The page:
Beyond the wilting point: Californian oak woodland responses to drought
with Robert Skelton
Wednesday October 4, 2017 at 7:00 PM
Restaurant Valparaiso, 1403 Solano Ave. Albany
California is likely to experience increased frequency of drought events as a consequence of global climate change. A tremendous challenge for plant ecologists is to understand how plant communities, such as the ecologically and culturally important Californian oak woodlands, are likely to respond to drought. Part of the solution to this challenge lies with understanding the plumbing system – the hydraulics – of individual species and how vulnerable their xylem network is to water deficit. Using a range of novel optical techniques Dr. Skelton’s research delves into these plumbing networks within leaves and stems and visualises the damaging processes that occur in them in response to desiccation. To scale up to whole oak woodlands they monitored field-based responses during the severe drought that California experienced in 2014/2015. The research shows that oak woodland species vary in their vulnerability to water deficit and that, although oak trees are resilient and can tolerate severe water deficit, they are not impervious to future drought events.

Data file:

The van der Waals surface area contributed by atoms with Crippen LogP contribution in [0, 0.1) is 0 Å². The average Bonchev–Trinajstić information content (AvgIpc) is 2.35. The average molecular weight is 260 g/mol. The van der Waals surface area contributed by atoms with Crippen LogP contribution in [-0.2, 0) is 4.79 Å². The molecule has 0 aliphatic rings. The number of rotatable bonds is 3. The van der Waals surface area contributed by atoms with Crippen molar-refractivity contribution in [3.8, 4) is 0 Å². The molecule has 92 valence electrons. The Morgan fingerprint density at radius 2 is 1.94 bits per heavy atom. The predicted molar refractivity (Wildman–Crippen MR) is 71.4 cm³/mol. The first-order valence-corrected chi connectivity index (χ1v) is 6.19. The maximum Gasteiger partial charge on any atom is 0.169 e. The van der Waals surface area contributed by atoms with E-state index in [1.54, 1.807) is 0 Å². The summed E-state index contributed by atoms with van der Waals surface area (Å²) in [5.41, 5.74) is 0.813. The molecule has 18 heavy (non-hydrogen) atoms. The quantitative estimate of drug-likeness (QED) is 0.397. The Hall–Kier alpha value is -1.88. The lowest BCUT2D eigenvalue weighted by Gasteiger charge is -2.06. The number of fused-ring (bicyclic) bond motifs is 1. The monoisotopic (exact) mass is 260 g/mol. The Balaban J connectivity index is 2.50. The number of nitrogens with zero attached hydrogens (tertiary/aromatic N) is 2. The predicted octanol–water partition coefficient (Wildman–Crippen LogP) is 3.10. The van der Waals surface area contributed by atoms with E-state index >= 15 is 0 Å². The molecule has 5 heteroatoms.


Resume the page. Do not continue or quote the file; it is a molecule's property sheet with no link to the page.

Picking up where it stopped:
Robert Skelton graduated with a PhD in Botany under the supervision of Adam West at the University of Cape Town toward the end of 2014. My doctoral thesis – “The role of hydraulic strategies in understanding plant response to drought” – was awarded the Best Dissertation Award for that year by the South African Association of Botanists. He recently completed his first post-doc with Tim Brodribb at the University of Tasmania, Australia where he investigated the response and recovery dynamics of a dry sclerophyll woodland community. Research interests Dr. Skelton is primarily a plant ecophysiologist and have spent much of time investigating plant hydraulic strategies and how these influence drought response. He enjoys thinking about community ecology from a bottom-up, mechanistic or physiological approach, and his research includes a combination of field- and laboratory-based physiological approaches, and quantifying plant functional trait variation and developing physiological models to explore questions about contrasting responses to drought.